Coronavirus Death Toll Reaches Quarter-Million

Since its humble origins in December in Wuhan, the Novel Coronavirus has reached a heart-breaking total death toll of 250,000 people. On this day of writing, cases stand at approximately 3.6 million. As medical companies and countries strive to develop a vaccine, lots of changes have unfolded. Here are some of the latest updates:

In terms of cases, the United States remains the leader with an approximate 1,179,000 cases and 70,000 deaths. The numbers are high for a variety of reasons, the foremost being the large 330-million population of the country. Another factor playing a role in Covid’s quick spread in America would be densely populated areas, as observed in New York City. Right after the US stands Spain, Italy, United Kingdom, France and Germany, all together bringing one more million cases into plain sight. Although some countries have already demonstrated their “peak daily cases increase” and began to show a steady pattern of decline, many others are still struggling in the midst of it all; which now is known as a chain reaction. Will herd-immunity beat the vaccine in time? We will find out.

Businesses – Since the start of the pandemic, both local and global businesses have been experiencing great difficulty with sustaining themselves both financially and practically. Since only the essential businesses were forced to stay open, a majority of business managers never had the choice in the first place. One major ‘in-process’ improvement, however, is that the number of accessible government-led programs for affected businesses has dramatically increased. While this aid may not fix the problems right away, it sure does make them less chaotic.

Vaccine – is it out already?

“Bill Gates has created the virus and will use microchips as vaccine to make robots out of humans! Run!”

“What if it’s Vitamin C or some plant root?”

“There is no vaccine, this is the end of the world!”

“I got it” says a shady man in the alley, “it’s just $50 bucks”


Alright, we’ve probably heard at least one of these phrases in the past few months. To answer the question, vaccines take a very long time to make. This is due to the resource and time-consuming  testing process which is Absolutely, with a capital “A”, not prepared for emergency responses. To give you an estimate, a vaccine can take from several years to decades. Fortunately, the entire world is working on the Covid one at the moment and we may expect a vaccination anywhere from a year to three years.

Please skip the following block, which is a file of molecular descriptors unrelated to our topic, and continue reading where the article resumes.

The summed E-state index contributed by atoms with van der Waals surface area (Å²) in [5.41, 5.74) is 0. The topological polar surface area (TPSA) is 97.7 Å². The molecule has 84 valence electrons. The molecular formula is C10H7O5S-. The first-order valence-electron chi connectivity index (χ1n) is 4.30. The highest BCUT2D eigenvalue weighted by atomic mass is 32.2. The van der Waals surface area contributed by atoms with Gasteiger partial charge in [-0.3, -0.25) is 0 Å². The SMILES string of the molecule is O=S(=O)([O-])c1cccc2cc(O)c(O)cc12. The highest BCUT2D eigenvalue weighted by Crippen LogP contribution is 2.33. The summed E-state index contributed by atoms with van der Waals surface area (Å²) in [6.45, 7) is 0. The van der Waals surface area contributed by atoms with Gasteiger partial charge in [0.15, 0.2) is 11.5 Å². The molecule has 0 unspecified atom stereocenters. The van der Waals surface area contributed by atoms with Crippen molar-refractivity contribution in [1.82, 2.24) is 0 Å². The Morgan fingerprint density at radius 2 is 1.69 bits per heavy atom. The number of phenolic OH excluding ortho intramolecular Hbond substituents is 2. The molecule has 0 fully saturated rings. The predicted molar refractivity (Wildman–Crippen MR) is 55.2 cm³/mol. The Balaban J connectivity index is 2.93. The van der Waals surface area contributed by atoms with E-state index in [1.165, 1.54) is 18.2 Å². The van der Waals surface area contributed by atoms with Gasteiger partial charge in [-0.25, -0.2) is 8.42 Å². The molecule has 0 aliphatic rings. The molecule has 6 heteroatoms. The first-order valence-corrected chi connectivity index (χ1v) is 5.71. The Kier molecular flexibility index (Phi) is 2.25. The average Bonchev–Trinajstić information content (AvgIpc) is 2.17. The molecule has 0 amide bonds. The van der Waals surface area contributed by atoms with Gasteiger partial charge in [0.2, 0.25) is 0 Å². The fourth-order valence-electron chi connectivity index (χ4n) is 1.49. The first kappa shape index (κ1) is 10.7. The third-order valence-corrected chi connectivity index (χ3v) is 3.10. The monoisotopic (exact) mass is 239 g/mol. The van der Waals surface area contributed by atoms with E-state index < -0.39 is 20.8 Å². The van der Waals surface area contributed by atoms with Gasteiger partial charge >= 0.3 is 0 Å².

Meanwhile, take all the necessary precautions not to fall sick in the first place and don’t panic – keep in mind that many people do recover. It is beneficial for certain individuals and companies to inflate the news and make them seem like it’s the end of the world, as large sums of money are made.. keep calm and remember that everything in the world is temporary. Also, know that our body is a defense mechanism on its own – herd immunity, a term used prior, relates to the human body’s immune system and dictates: when the majority of a population gets sick and recovers, it won’t fall sick again (and thus no vaccine will be required).

Do masks help?

Masks help but specifically with the prevention of infecting others. If you’re using it to protect yourself, make sure it’s N-Class (i.e. N-95) and have a face visor on as well.

If I go for a walk in the park, are my chances of getting sick doubled?

Taking walks during this time is an efficient prophylactic. The more exposure you have to small amounts of the virus, the more time your body gets to prepare in making defenses (as opposed to encountering a sick person and getting introduced right at once). The mayor of Toronto, John Tory, has promoted the idea of citizens going outside.

Any final tips/advice?

  • Take care of yourself and take care of others
  • Be cautious and understand this is a financial game just as it is a health emergency
  • Do not trust all sources on the internet and look-out for scams
  • Please, do not develop a phobia for outdoors. There’s arguably more good than harm.
  • Avoid visiting hospitals for minor, non-Covid related, issues (i.e. papercut).
  • Stay hydrated and eat healthy
  • Exercise every day
  • Get a pet – not only will it take you out for walks, but owners of pets develop very beneficial antibodies (hey you, have you realized dogs can’t catch covid-19)?
  • Stay tuned for future updates!

Stay Safe,

Vasil and Candice

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